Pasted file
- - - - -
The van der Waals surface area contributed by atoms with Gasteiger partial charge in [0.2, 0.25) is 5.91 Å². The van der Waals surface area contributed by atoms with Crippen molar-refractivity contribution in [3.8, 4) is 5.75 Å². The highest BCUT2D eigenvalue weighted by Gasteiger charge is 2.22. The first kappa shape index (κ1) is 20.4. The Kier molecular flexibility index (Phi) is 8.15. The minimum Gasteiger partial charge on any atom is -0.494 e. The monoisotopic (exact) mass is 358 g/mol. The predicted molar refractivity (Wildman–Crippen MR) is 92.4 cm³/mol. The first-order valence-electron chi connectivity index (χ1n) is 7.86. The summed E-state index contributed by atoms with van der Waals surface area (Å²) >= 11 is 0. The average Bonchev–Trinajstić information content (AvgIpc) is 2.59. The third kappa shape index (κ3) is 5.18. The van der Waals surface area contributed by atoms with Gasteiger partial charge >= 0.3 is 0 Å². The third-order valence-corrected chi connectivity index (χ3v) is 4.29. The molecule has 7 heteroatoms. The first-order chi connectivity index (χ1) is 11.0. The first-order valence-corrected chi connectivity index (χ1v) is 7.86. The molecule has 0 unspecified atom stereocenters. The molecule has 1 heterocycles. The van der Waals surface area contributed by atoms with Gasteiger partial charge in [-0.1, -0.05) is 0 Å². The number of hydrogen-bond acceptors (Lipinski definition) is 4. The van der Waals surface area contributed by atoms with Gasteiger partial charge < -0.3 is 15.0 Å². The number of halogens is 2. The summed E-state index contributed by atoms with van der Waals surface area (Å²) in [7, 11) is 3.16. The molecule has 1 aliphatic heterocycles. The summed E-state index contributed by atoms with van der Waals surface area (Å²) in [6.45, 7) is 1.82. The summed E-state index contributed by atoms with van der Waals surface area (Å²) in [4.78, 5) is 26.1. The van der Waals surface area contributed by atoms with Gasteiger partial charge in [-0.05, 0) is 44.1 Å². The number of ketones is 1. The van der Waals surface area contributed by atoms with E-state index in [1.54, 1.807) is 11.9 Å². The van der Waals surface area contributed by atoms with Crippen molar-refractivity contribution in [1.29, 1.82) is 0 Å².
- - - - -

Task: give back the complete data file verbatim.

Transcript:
The van der Waals surface area contributed by atoms with Gasteiger partial charge in [0.2, 0.25) is 5.91 Å². The van der Waals surface area contributed by atoms with Crippen molar-refractivity contribution in [3.8, 4) is 5.75 Å². The highest BCUT2D eigenvalue weighted by Gasteiger charge is 2.22. The first kappa shape index (κ1) is 20.4. The Kier molecular flexibility index (Phi) is 8.15. The minimum Gasteiger partial charge on any atom is -0.494 e. The monoisotopic (exact) mass is 358 g/mol. The predicted molar refractivity (Wildman–Crippen MR) is 92.4 cm³/mol. The first-order valence-electron chi connectivity index (χ1n) is 7.86. The summed E-state index contributed by atoms with van der Waals surface area (Å²) >= 11 is 0. The average Bonchev–Trinajstić information content (AvgIpc) is 2.59. The third kappa shape index (κ3) is 5.18. The van der Waals surface area contributed by atoms with Gasteiger partial charge >= 0.3 is 0 Å². The third-order valence-corrected chi connectivity index (χ3v) is 4.29. The molecule has 7 heteroatoms. The first-order chi connectivity index (χ1) is 11.0. The first-order valence-corrected chi connectivity index (χ1v) is 7.86. The molecule has 0 unspecified atom stereocenters. The molecule has 1 heterocycles. The van der Waals surface area contributed by atoms with Gasteiger partial charge in [-0.1, -0.05) is 0 Å². The number of hydrogen-bond acceptors (Lipinski definition) is 4. The van der Waals surface area contributed by atoms with Gasteiger partial charge < -0.3 is 15.0 Å². The number of halogens is 2. The summed E-state index contributed by atoms with van der Waals surface area (Å²) in [7, 11) is 3.16. The molecule has 1 aliphatic heterocycles. The summed E-state index contributed by atoms with van der Waals surface area (Å²) in [6.45, 7) is 1.82. The summed E-state index contributed by atoms with van der Waals surface area (Å²) in [4.78, 5) is 26.1. The van der Waals surface area contributed by atoms with Gasteiger partial charge in [-0.05, 0) is 44.1 Å². The number of ketones is 1. The van der Waals surface area contributed by atoms with E-state index in [1.54, 1.807) is 11.9 Å². The van der Waals surface area contributed by atoms with Crippen molar-refractivity contribution in [1.29, 1.82) is 0 Å².